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The So-called Human Race

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Bert Leston Taylor (known the country over as “B. L. T.”) was the first of our day’s “colyumists”—first in point of time, and first in point of merit. For nearly twenty years, with some interruptions, he conducted “A Line-o’-Type or Two” on the editorial page of the Chicago Tribune. His broad column—broad by measurement, broad in scope, and a bit broad, now and again, in its tone—cheered hundreds of thousands at the breakfast-tables of the Middle West, and on its trains and trolleys. As the “Column” grew in reputation, “making the Line” became almost a national sport. Whoever had a happy thought, whoever could handily turn a humorous paragraph or tune a pointed jingle, was only too glad to attempt collaboration with B. L. T. Others, possessing no literary knack, chanced it with brief reports on the follies or ineptitudes of the “so-called human race.” Some of them picked up their matter on their travels—these were the “Gadders.” Others culled oddities from the provincial press, and so gave further scope to “The Enraptured Reporter,” or offered selected gems of gaucherie from private correspondence, and thus added to the rich yield of “The Second Post.” Still humbler helpers chipped in with queer bits of nomenclature, thereby aiding the formation of an “Academy of Immortals”—an organization fully officered by people with droll names and always tending, as will become apparent in the following pages, to enlarge and vary its roster.

All these contributors, as well as many other persons who existed independently of the “Line,” lived in the corrective fear of the “Cannery,” that capacious receptacle which yawned for the trite word and the stereotyped phrase. Our language, to B. L. T., was an honest, living growth: deadwood, whether in thought or in the expression of thought, never got by, but was marked for the burning. The “Cannery,” with its numbered shelves and jars, was a deterrent indeed, and anyone who ventured to relieve himself as “Vox Populi” or as a conventional versifier, did well to walk with care.

Over all these aids, would-be or actual, presided the Conductor himself, furnishing a steady framework by his own quips, jingles and philosophizings, and bringing each day’s exhibit to an ordered unity. The Column was more than the sum of its contributors. It was the sum of units, original or contributed, that had been manipulated and brought to high effectiveness by a skilled hand and a nature wide in its sympathies and in its range of interests.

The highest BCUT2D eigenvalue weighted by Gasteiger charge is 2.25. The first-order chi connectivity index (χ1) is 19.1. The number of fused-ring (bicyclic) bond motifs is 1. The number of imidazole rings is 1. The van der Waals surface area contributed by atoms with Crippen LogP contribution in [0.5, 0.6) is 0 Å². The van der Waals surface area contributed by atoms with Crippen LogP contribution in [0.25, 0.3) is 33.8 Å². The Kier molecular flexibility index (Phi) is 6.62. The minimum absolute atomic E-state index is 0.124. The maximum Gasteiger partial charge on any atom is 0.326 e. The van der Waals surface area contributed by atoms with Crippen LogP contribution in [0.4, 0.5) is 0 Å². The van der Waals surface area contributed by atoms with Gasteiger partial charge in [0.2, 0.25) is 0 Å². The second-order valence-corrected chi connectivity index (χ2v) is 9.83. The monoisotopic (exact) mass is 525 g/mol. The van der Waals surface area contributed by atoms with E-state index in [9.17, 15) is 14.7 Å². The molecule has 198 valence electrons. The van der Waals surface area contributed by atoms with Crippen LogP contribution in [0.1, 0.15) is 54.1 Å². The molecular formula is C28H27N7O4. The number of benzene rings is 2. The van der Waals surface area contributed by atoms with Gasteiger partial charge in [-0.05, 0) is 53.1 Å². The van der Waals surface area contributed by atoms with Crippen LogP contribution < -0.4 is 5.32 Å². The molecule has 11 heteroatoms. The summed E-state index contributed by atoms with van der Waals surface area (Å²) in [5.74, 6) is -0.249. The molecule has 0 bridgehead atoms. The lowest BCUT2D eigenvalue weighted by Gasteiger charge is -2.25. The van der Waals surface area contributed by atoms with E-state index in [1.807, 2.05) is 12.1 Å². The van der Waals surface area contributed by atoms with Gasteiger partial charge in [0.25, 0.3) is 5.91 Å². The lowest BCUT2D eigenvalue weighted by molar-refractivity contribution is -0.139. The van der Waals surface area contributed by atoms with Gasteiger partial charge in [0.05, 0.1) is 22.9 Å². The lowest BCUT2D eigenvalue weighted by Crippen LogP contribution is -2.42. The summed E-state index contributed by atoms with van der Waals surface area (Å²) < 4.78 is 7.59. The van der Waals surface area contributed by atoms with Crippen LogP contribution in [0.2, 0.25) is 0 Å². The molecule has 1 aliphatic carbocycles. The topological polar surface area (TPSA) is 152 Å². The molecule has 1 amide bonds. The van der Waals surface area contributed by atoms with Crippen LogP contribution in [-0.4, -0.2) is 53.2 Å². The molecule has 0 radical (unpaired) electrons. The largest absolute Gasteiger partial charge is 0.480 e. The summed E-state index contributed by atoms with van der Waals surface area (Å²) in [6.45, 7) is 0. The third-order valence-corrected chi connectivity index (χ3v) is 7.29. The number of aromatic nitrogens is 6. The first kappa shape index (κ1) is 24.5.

Taylor had the gift of opening new roads and of inviting a willing public to follow. Or, to put it another way, he had the faculty of making new moulds, into which his helpers were only too glad to pour their material. Some of these “leads” lasted for weeks; some for months; others persisted through the years. The lifted wand evoked, marshalled, vivified, and the daily miracle came to its regular accomplishment.

Taylor hewed his Line in precise accord with his own taste and fancy. All was on the basis of personal preference. His chiefs learned early that so rare an organism was best left alone to function in harmony with its own nature. The Column had not only its own philosophy and its own æsthetics, but its own politics: if it seemed to contravene other and more representative departments of the paper, never mind. Its conductor had such confidence in the validity of his personal predilections and in their identity with those of “the general,” that he carried on things with the one rule of pleasing himself, certain that he should find no better rule for pleasing others. His success was complete.

His papers and clippings, found in a fairly forward state of preparation, gave in part the necessary indications for the completion of this volume. The results will perhaps lack somewhat the typographical effectiveness which is within the reach of a metropolitan daily when utilized by a “colyumist” who was also a practical printer, and they can only approximate that piquant employment of juxtaposition and contrast which made every issue of “A Line-o’-Type or Two” a work of art in its way. But no arrangement of items from that source could becloud the essential nature of its Conductor: though “The So-Called Human Race” sometimes plays rather tartly and impatiently with men’s follies and shortcomings, it clearly and constantly exhibits a sunny, alert and airy spirit to whom all things human made their sharp appeal....